Recession backlash has yet to find the target

The backlash could get really ugly. Or else the inquisition will move on so fast that most will escape its lash. There are so many imponderables, like the length and depth of the recession itself. One person’s quest for social justice is another’s politics of envy. The old question arises – quis custodiet ipsos custodes? – who supervises the elites but other bankers, other politicians, other civil servants? Set a thief to catch a thief. Bonuses for bankers are a juicy target but can we do without the trade itself? The Spectator carries a vivid insider’s piece on the City’s “New Puritanism”. Can’t afford the coke any more, so they have to survive on great coffee. The spotlight is falling again on the public sector where the payola is far lower but the rules seem just as loaded in favour of the privileged… Home Secretary Jacqui Smith is the latest target, for claiming 22k a year within the rules for lodging with her sister. The peers accused of cash for amendments won’t be arrested but may be thrown out one day, some day …And now it’s the turn again of the civil servants:

Sir Brian Bender is a top Whitehall mandarin. So what was he doing at Wimbledon, the Derby and the Chelsea Flower Show?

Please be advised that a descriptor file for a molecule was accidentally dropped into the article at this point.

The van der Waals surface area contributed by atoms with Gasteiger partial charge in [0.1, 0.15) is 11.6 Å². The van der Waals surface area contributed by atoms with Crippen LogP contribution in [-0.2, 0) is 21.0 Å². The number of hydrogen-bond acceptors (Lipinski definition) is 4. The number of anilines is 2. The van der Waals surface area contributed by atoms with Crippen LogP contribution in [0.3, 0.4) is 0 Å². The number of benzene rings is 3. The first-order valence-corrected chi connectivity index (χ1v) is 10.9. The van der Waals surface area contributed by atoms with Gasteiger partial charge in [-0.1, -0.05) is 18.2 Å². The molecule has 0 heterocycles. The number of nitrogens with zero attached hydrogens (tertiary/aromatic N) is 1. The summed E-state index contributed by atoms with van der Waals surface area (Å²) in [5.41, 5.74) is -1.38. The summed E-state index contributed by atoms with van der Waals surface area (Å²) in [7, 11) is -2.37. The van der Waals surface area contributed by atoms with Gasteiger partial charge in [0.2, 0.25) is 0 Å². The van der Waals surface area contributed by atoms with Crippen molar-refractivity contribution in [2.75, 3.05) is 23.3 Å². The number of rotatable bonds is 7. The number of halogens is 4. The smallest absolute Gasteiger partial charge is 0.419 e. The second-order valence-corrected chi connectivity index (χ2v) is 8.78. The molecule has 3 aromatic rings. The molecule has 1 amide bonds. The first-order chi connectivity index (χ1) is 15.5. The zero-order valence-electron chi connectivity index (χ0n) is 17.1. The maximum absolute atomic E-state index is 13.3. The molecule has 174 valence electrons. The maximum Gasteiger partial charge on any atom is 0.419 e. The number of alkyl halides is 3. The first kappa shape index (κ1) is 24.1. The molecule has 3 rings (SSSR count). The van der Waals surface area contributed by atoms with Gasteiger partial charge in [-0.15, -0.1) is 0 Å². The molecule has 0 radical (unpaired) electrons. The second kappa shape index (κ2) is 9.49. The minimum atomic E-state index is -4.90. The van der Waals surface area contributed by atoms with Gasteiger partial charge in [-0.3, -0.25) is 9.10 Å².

HBOS invited the Treasury’s director for international finance, Stephen Pickford, to a reception in October and then bought him dinner the following month. A Cabinet Office spokesman said: “The decision to publish this list reflects the government’s continued commitment to openness and transparency. All hospitality received is in line with guidelines set out in the Civil Service Code and Civil Service Management Code.”

Another wonderfully bland Treasury reply, unabashed at revealing the stubborn survival of the nexus of bankers and officials. Harmless little courtesy, or rank corruption? For a lot of this information, we have the Freedom of Information Act to thank. FOI is a two edged -sword. Designed to raise public confidence through greater accountability, its impact has been generally to depress it. Amazingly, the politicians who passed the Act have been among the most determined opponents of FOI in action. Guido Fawkes the anarcho-Tory blog describes the moves that led to a sharp U-turn over of exempting MPs from declaring full expenses, sparing neither side. You may think this odd for a group who are supposed to be keyed into public opinion. Or else it may dawn on you that many of them don’t care a fig for the public but want to stick their snouts in the trough as often as they can, before they lose their seats. This is what is meant by fin de regime.